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BT expert on balancing security and Digital Transformation

BT expert on balancing security and Digital Transformation

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Abstract Business digital transformation innovative of butterfly life cycle evolution blue background. Renewal and Powerful transformation metamorphosis concept. Lightness of being and playfulness

James Hennah, Director, Security, Asia, Middle East and Africa, for BT, shares insights about balancing security demands with the requirements of Digital Transformation. He talks us through three domains – cloud, compliance and cyberthreats – and provides recommendations that can help CIOs and CISOs make security integral to their organisations.

Keeping the cloud secure

According to GHB Insights, around 35% of enterprise application workloads will migrate to the public and hybrid cloud by 2022. While this poses distinct challenges for global organisations, they can no longer afford to wait.

Shying away from the cloud as a means of avoiding risk is perilous, as organisations would be ceding the advantage to competitors. Those that do fall behind their rivals in the race to the cloud may find themselves struggling with agility, operational efficiency and productivity – all critical business concerns that benefit from a successful move to the cloud.

To reap the substantial rewards of cloud computing, CISOs should focus on a way to simplify their approach, using a coherent set of services for network and security activities on a global basis.

Coming to terms with a new era of compliance

Research from Bitdefender found that 57% of organisations have experienced a data breach during the last few years – where 36% of infosec professionals stated that their organisations could likely be facing a breach (now) without knowing about it.

Security leaders are now required to do more against a backdrop of geopolitical uncertainty, data divides between countries, and a growing number of attacks.

But there’s also a new dimension of difficulty as organisations must consider a growing list of compliance requirements, such as those stipulated in the relevant cyber and data protection regulations etc. that apply by region, which carry costly penalties.

It’s essential that organisations know what to protect and where to bolster their defences – which is not an easy task in the era of shadow IT. One recent study found that 78% of business decision makers admit that employees are using cloud services without the knowledge of IT.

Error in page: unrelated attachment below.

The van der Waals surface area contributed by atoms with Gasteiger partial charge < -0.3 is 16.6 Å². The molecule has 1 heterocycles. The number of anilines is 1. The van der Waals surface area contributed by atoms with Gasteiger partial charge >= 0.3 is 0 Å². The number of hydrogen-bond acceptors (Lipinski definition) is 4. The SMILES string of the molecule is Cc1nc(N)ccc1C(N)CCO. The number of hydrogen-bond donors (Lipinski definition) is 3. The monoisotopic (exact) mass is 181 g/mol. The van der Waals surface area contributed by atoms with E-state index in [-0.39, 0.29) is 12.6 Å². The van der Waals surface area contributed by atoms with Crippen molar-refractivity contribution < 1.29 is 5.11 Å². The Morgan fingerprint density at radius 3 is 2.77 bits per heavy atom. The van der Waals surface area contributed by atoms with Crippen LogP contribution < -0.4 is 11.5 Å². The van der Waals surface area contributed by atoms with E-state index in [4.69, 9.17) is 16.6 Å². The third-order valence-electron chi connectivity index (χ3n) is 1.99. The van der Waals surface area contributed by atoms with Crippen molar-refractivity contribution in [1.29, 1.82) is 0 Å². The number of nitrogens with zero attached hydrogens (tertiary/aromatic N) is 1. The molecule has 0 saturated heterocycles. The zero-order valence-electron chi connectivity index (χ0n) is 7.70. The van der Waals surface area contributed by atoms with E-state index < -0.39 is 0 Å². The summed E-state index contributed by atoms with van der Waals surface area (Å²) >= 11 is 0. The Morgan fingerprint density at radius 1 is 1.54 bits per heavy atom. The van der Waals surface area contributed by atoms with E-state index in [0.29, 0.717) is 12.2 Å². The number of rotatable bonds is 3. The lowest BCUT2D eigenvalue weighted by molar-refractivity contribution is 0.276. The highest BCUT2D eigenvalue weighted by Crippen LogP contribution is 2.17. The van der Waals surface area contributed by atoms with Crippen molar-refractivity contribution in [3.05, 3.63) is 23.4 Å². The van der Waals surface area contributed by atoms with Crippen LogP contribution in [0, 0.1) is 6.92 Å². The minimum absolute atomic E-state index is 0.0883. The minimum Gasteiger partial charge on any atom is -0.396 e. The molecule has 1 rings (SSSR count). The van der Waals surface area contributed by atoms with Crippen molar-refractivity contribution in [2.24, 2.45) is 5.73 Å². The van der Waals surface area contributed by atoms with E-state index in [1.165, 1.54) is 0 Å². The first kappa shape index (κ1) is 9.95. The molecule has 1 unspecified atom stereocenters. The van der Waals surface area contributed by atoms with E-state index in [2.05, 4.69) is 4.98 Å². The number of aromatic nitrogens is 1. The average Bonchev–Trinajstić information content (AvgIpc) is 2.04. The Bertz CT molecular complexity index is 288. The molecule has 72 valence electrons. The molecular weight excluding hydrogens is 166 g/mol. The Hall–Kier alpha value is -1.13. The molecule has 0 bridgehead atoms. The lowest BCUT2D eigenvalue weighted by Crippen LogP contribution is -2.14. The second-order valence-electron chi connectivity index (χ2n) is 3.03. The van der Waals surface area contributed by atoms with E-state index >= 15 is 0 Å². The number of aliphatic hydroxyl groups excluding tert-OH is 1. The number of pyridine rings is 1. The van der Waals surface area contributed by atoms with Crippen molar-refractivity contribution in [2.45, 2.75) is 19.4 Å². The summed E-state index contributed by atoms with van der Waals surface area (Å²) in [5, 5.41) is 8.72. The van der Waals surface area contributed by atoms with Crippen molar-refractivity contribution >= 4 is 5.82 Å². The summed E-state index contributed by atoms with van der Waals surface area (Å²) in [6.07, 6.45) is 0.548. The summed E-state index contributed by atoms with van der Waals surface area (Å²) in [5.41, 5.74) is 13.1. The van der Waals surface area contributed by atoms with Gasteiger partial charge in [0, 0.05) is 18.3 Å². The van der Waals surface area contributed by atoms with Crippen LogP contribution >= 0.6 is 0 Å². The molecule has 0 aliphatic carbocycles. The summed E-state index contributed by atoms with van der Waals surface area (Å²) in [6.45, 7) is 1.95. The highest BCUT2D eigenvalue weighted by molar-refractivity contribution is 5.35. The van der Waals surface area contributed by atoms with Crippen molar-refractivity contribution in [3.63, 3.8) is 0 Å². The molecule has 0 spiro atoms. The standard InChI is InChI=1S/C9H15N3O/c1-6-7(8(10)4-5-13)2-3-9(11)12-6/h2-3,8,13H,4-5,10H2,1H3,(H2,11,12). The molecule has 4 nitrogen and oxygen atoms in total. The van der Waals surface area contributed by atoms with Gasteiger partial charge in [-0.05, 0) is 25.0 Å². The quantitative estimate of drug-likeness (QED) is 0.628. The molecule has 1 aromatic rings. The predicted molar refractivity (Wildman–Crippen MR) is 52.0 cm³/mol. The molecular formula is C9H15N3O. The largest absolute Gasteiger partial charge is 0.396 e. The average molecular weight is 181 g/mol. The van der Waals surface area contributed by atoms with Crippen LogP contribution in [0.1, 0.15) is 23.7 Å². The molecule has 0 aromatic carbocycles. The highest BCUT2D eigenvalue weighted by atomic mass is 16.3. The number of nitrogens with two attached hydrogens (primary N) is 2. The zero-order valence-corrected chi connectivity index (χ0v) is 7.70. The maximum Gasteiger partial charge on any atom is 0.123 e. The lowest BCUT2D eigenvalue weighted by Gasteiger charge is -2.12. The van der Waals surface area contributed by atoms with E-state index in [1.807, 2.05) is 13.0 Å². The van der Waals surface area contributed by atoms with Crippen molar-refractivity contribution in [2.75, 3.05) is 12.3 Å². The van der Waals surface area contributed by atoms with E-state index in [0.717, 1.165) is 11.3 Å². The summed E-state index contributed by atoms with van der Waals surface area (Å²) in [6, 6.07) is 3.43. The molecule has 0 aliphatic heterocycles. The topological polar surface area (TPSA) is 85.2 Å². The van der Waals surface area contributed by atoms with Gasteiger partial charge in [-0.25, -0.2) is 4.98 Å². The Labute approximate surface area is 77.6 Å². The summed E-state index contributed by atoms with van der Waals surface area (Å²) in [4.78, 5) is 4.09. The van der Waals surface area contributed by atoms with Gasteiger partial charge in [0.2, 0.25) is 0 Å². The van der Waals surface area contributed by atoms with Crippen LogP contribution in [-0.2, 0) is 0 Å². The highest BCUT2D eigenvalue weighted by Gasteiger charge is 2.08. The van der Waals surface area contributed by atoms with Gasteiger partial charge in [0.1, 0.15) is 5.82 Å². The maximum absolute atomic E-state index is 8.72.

The proliferation of shadow IT makes it impossible for organisations to understand what to protect – and the results can range from an increase in regulatory penalties, wasted resources and significant downtime.

Therefore, to meet the challenges, organisations must find a way to objectively assess strengths and vulnerabilities. Then, they can build a baseline to compare their security posture against similar organisations.

Battling a new black market

The number of cyberattacks grows significantly per year and the speed of attacks continues to increase exponentially. As a result, organisations are locked in an arms race with cybercriminals, who are increasingly sophisticated and operate in a global marketplace, trading stolen passwords and malware as new commodities.

Whether hackers operate independently or as part of a state-sponsored collective, they now operate more like legitimate businesses, developing and releasing a wide inventory of black-market tools that make it easier to launch attacks, even if the hacker has little technical expertise. And, it’s not enough for organisations to simply react to these highly motivated cybercriminals.

Without investing the time and resources to stay ahead of their sophisticated techniques, organisations leave themselves open to a variety of risks, including brand damage, loss of revenue and a decline in operational efficiency. To keep pace with cybercriminals, organisations need to rely on dynamic systems that deliver early warnings about new threats and field their own teams of security experts.

There is no escaping that cybercrime is big business and it continues to grow as an everyday threat as more and more people and devices connect to the Internet. The chances of an organisation becoming a victim of an attack have never been greater. And in this era of fast paced digital adoption and transformation, the organisation’s leadership – and driven by the CISO – must treat cybersecurity as part of the overall business strategy, and one that must continuously evolve and be enhanced as the organisation’s needs change and threats in the market shift.

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